Tuesday shaped up to be one of those days early on. Shortly after I climbed out of bed, at around 5:45, I noticed a smell like burning plastic. By the time the sun was over the horizon, the odor had gotten stronger, and I had pinpointed the problem to the oil burner, which was shooting raw flame out of one side with exhaust rising not up the chimney but through the house.
There has been good ice here, and I mean really good ice, for the first time in quite a few years. This means that those of us with iceboats tucked away in garages and barns have been busy digging them out and heading for Mecox Bay.
Because we had set aside Saturday to celebrate our 4-year-old son’s birthday, I did not get to my boat until Sunday morning. The bag containing several key bolts and my foot spikes was in the basement, and the rest, more or less, in the barn in East Hampton behind my mother’s house.
The New York State Department of Environmental Conservation has until Jan. 1 to adopt a regulation establishing a prodecure to make official sea-level rise projections, and the D.E.C. will hold a series of meetings to hear public comments on the project over the coming week.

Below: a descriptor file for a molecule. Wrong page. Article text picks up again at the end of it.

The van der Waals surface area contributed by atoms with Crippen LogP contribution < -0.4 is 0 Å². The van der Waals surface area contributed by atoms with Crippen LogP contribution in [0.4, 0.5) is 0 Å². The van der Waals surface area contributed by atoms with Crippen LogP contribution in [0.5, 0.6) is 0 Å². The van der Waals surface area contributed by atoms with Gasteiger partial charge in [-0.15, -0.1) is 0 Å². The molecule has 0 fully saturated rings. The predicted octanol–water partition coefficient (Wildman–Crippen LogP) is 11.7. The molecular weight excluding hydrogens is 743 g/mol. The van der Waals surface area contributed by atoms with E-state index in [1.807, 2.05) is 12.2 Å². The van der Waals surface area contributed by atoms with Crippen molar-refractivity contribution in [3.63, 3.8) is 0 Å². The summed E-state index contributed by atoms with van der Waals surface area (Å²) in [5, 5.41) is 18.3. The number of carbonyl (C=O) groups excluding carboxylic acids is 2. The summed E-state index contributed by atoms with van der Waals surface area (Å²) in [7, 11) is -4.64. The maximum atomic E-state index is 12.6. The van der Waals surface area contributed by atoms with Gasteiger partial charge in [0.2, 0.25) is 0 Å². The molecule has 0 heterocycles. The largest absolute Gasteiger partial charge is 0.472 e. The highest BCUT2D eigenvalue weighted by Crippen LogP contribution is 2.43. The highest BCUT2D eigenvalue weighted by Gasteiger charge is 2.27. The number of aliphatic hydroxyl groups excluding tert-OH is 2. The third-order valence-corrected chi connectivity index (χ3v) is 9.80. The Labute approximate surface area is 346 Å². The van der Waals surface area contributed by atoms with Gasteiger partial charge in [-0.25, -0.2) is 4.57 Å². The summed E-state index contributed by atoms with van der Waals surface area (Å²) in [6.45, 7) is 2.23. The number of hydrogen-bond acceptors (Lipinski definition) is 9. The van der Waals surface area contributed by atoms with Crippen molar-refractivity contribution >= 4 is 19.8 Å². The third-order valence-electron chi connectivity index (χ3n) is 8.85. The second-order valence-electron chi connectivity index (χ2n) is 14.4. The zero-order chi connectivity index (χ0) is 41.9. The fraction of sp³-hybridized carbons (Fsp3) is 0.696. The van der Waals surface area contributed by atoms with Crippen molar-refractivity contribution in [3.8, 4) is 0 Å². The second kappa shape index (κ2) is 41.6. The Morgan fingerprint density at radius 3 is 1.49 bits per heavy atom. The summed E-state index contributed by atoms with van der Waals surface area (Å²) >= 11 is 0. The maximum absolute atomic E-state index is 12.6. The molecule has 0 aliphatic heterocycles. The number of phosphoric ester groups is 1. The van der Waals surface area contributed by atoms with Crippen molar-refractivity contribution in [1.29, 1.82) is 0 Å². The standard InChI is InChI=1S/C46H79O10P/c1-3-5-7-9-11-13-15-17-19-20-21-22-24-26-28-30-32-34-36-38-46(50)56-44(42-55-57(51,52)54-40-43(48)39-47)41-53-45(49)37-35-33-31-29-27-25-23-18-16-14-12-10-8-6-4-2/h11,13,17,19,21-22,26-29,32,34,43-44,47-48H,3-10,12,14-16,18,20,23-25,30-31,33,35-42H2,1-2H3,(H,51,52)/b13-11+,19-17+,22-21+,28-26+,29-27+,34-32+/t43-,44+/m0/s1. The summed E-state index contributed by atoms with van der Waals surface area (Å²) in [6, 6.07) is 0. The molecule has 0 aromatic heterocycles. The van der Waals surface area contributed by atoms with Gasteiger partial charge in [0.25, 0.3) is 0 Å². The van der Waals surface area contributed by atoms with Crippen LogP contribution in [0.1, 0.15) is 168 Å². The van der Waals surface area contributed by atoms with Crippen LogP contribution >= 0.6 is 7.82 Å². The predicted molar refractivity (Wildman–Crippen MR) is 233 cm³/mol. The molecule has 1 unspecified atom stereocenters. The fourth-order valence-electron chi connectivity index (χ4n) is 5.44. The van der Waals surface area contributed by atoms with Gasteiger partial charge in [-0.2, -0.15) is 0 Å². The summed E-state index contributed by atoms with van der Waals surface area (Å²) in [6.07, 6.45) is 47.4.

Beekeepers say that honey bees should almost never be exterminated when a hive is discovered. Debbie Klughers, with help from Dell Cullum and Russell Bennett of The East Hampton Star, safely removed an estimated 10,000 bees from between rafters in the Star office attic on Friday after they were discovered by roofers.
The National Weather Service forecast for East Hampton has moderated ever so slightly overnight, at least as far as snow is concerned. As of 3:40 a.m., it predicted snowfall totals from a minimum of 17 inches to a maximum of 28 inches. Still, if you figure that the actual amount will end up right in the middle of that spread, that’s a lot of snow.